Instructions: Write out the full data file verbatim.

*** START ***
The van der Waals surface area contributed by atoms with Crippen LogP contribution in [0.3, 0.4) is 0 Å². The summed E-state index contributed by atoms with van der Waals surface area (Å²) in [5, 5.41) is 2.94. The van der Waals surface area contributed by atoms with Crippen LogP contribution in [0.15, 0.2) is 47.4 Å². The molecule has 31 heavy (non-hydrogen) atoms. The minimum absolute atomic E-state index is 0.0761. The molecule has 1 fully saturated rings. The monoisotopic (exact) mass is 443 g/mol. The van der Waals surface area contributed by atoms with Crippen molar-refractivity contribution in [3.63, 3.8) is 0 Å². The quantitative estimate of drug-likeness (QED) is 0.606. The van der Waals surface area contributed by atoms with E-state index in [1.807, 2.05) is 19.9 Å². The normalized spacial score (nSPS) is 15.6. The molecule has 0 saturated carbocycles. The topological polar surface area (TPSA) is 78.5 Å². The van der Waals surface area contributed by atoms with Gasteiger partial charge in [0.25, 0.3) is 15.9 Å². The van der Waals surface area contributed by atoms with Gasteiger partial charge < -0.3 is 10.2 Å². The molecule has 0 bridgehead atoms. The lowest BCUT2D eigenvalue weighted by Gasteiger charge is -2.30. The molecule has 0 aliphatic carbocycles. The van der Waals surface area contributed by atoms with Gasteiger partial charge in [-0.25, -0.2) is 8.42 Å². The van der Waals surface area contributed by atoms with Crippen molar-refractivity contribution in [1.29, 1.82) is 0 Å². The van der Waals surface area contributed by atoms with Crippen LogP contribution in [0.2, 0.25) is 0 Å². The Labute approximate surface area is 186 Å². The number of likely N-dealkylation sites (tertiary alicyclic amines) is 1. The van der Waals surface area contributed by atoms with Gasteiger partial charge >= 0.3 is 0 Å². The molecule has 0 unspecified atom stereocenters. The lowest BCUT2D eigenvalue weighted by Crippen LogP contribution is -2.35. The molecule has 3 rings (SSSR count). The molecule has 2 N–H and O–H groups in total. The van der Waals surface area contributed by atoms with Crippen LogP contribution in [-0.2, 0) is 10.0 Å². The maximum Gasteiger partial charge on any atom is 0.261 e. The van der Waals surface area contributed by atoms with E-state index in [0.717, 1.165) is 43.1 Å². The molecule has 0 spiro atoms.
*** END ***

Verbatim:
The van der Waals surface area contributed by atoms with Crippen LogP contribution in [0.3, 0.4) is 0 Å². The summed E-state index contributed by atoms with van der Waals surface area (Å²) in [5, 5.41) is 2.94. The van der Waals surface area contributed by atoms with Crippen LogP contribution in [0.15, 0.2) is 47.4 Å². The molecule has 31 heavy (non-hydrogen) atoms. The minimum absolute atomic E-state index is 0.0761. The molecule has 1 fully saturated rings. The monoisotopic (exact) mass is 443 g/mol. The van der Waals surface area contributed by atoms with Crippen molar-refractivity contribution in [3.63, 3.8) is 0 Å². The quantitative estimate of drug-likeness (QED) is 0.606. The van der Waals surface area contributed by atoms with E-state index in [1.807, 2.05) is 19.9 Å². The normalized spacial score (nSPS) is 15.6. The molecule has 0 saturated carbocycles. The topological polar surface area (TPSA) is 78.5 Å². The van der Waals surface area contributed by atoms with Gasteiger partial charge in [0.25, 0.3) is 15.9 Å². The van der Waals surface area contributed by atoms with Gasteiger partial charge < -0.3 is 10.2 Å². The molecule has 0 bridgehead atoms. The lowest BCUT2D eigenvalue weighted by Gasteiger charge is -2.30. The molecule has 0 aliphatic carbocycles. The van der Waals surface area contributed by atoms with Gasteiger partial charge in [-0.25, -0.2) is 8.42 Å². The van der Waals surface area contributed by atoms with Crippen molar-refractivity contribution in [1.29, 1.82) is 0 Å². The van der Waals surface area contributed by atoms with Crippen LogP contribution in [0.2, 0.25) is 0 Å². The Labute approximate surface area is 186 Å². The number of likely N-dealkylation sites (tertiary alicyclic amines) is 1. The van der Waals surface area contributed by atoms with Gasteiger partial charge >= 0.3 is 0 Å². The molecule has 0 unspecified atom stereocenters. The lowest BCUT2D eigenvalue weighted by Crippen LogP contribution is -2.35. The molecule has 3 rings (SSSR count). The molecule has 2 N–H and O–H groups in total. The van der Waals surface area contributed by atoms with Crippen LogP contribution in [-0.2, 0) is 10.0 Å². The maximum Gasteiger partial charge on any atom is 0.261 e. The van der Waals surface area contributed by atoms with E-state index in [0.717, 1.165) is 43.1 Å². The molecule has 0 spiro atoms.